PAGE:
Although reality television may seem like a roiling mess of a million shows, the entire genre divides neatly into two categories. The first type is the reality of idleness, which includes series like The Real World, Jersey Shore, and the Real Housewives franchise. Some of these realistas have jobs—most shows feature a group enterprise or individual entrepreneurs sweating to convert TV exposure into bankable dough—but the work is mere fodder for interpersonal conflict. We watch to see strangers being rude to one another. They remind us that awesome real estate and banging bods do not bring happiness.
At the other end of the spectrum is the reality of the workplace. This second group includes competitions like Project Runway and The Apprentice—they’re season-long job interviews, after all. There are also the more literal workplace dramas, like The Millionaire Matchmaker and Deadliest Catch. These we watch for reassurance; they remind us that even the coolest-sounding jobs are just as frustrating and stressful as our own.
The Discovery Channel’s motorcycle-and-firearm-filled reality lineup constitutes solid proof of that proposition. Apart from their titular patriotism, American Chopper (life at a family motorcycle business), American Guns (life at a family gun business), and American Loggers (life at a family tree-harvesting business) all proffer the exact same message: “Outlaws—they’re just like us!”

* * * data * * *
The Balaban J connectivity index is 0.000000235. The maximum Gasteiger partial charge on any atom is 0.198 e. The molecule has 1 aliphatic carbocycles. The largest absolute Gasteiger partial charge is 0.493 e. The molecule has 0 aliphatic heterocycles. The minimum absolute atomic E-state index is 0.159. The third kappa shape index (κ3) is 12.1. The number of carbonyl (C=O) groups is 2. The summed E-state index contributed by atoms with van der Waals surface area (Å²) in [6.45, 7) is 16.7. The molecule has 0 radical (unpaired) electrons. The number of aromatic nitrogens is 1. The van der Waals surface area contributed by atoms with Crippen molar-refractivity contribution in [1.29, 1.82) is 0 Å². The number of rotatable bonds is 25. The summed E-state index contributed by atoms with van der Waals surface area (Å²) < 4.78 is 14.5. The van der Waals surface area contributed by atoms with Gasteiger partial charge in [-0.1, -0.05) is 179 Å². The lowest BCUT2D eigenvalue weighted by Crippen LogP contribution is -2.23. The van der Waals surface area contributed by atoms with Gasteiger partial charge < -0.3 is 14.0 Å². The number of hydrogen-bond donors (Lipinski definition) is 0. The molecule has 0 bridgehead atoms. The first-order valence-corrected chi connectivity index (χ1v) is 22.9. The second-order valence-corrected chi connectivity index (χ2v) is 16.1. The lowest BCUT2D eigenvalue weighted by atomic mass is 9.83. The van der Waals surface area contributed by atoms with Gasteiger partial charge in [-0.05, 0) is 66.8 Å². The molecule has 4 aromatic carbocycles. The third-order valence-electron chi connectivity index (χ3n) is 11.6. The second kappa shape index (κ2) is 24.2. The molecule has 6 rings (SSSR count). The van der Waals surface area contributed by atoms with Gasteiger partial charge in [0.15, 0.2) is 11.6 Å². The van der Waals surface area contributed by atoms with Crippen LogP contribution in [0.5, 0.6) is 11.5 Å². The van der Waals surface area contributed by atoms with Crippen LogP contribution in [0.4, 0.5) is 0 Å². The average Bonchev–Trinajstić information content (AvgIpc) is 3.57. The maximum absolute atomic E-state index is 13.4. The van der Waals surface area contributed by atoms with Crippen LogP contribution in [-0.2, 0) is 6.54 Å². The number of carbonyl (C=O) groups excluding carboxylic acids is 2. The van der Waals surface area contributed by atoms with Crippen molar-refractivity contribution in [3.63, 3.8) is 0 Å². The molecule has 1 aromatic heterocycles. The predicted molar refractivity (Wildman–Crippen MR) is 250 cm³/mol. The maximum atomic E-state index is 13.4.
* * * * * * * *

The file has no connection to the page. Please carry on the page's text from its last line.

The latest additions to Discovery’s roster of renegade workplaces deliver the same takeaway. Weed Wars, which debuts Thursday at 10 p.m. ET, and Moonshiners, which launches next Tuesday, Dec. 6, at 10 p.m. ET, both focus on strange people working hard in dubious professions. Weed Wars tells the story of Harborside Health Center in Oakland, Calif., the world’s largest medical cannabis dispensary, which boasts an executive named Dave Wedding Dress. Moonshiners follows a Virginian named Tim, who, with the help of his good friend Tickle, works to preserve the family tradition of brewing illegal hooch.
Dave Wedding Dress, Tickle, and their cohort are just like your co-workers, only more distinctively attired. Steve DeAngelo, Harborside’s founder and executive director, knows the importance of establishing a signature look, and his standard attire could be described as Bolivian Indian (long braids and a hat) meets English gentleman (regimental tie and windowpane-checked vest). Wedding Dress—who in the first episode, at least, is mostly used to represent the species oddballis canabidense—likes to set off his Santa beard with a knee-length tie-dye jumper. And down in moonshine country, Tim maintains a bib-overalls and no-shirt ensemble and speaks in a subtitles-requiring drawl.
But don’t let their wardrobes fool you—these people run into the same troubles you do. The first episode of Weed Wars centers on an argument over taxes. The city of Oakland is demanding that a new 5 percent cannabis levy must be paid in advance; the pot people say the council promised the bill would be due retroactively. Since Harborside takes in more than $21 million in sales each year, we’re talking about a significant chunk of change. Even so, this is the least promising plot point since The Phantom Menace tried to get us worked up about the taxation of trade routes.